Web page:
Littletown is a pleasant rural community in Heartland County, U.S.A.
One day the giant international conglomerate Widgit, Inc. decides to build a widget factory and set up some corporate offices in Littletown. A young but ambitious local developer takes advantage of the promising situation, buys some land, and builds 20 small houses. These are pleasantly spaced along tree-lined streets with land set aside for a park and a mall. These houses sell readily to incoming Widget employees for $150,000 each. The Littletown Savings and Loan is happy to lend each buyer (all of whom have good-paying, stable Widget jobs) 80% ($120,000) at 5% per year interest.
Over the next few years as Widget employees move on and new Widget employees come to town, there is a brisk but reasonable turnover of the houses; there are never more than one or two up for sale at any one time, and the buyers are anxious to settle in. So the prices gradually rise.
After a few years, one of the original buyers, Johny Homeowner, discovers that his house is worth quite a bit more than he paid for it, so he pays off his old loan and takes out a new, higher one. Notice that at 10% per year, the price of the house doubles in just under eight years; at 15%, in about five years. So Johny can take out $50,000 to $75,000 every few years--not bad!
Then one year, corporate exigencies being what they are, Widget, Inc. decides to close up shop in Littletown and move to Mediumtown. Uh oh! There is no one to buy the houses. The price drops. One of the owners who can't find a buyer and needs to go, walks away from the loan and when the bank forecloses and puts the house up for sale, it can get only $25,000 (from a speculator). Johny finds that he owes $250,000 on a house that is now worth only $25,000. And the bank, which now has loans on its books that are far in excess of the value of the collateral it holds for them, is itself threatened with bankruptcy; it tells Johny that he has to come up with $200,000 cash or else get out of his house so the bank can sell it, take the loss, and restabalize its books.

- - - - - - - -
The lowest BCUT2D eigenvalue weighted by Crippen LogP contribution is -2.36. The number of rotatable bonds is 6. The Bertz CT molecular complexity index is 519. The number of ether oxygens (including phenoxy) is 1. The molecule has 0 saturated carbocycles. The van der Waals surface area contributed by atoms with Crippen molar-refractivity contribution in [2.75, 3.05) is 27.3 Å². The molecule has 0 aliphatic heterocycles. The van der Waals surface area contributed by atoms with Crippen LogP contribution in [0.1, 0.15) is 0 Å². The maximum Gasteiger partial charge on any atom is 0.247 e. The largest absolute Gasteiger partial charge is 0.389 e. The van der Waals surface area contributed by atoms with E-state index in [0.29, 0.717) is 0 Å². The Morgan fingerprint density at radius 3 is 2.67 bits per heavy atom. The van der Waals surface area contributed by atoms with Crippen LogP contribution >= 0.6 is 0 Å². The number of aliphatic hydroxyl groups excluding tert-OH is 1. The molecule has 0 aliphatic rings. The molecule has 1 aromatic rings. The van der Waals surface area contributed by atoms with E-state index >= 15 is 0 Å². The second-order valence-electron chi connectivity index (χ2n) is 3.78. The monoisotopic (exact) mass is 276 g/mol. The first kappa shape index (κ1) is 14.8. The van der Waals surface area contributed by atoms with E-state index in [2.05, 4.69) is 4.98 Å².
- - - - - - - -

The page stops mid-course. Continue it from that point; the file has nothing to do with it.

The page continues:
Meanwhile the municipality of Littletown has come to rely more and more on rising property taxes (which are typically the largest single source of municipal revenue, often making up more than 50% of a town's income). When these revenues are drastically reduced, Littletown has to fire teachers, firemen, and policemen; it has to reduce city services (like garbage pickup and road repair); and generally tighten its belt.
Poor Johny! Poor Littletown! Poor teachers (and other Littletown employees)! Poor banks! Even, "poor developer" who has just completed his third project--400 houses on another track of land on the other side of Littletown. And the poor speculator, too, who is stuck with a worthless house for which he paid $25,000.
Bun Gladieux, president of the Presssure Positive Company, has a blog with an interesting series of topics.
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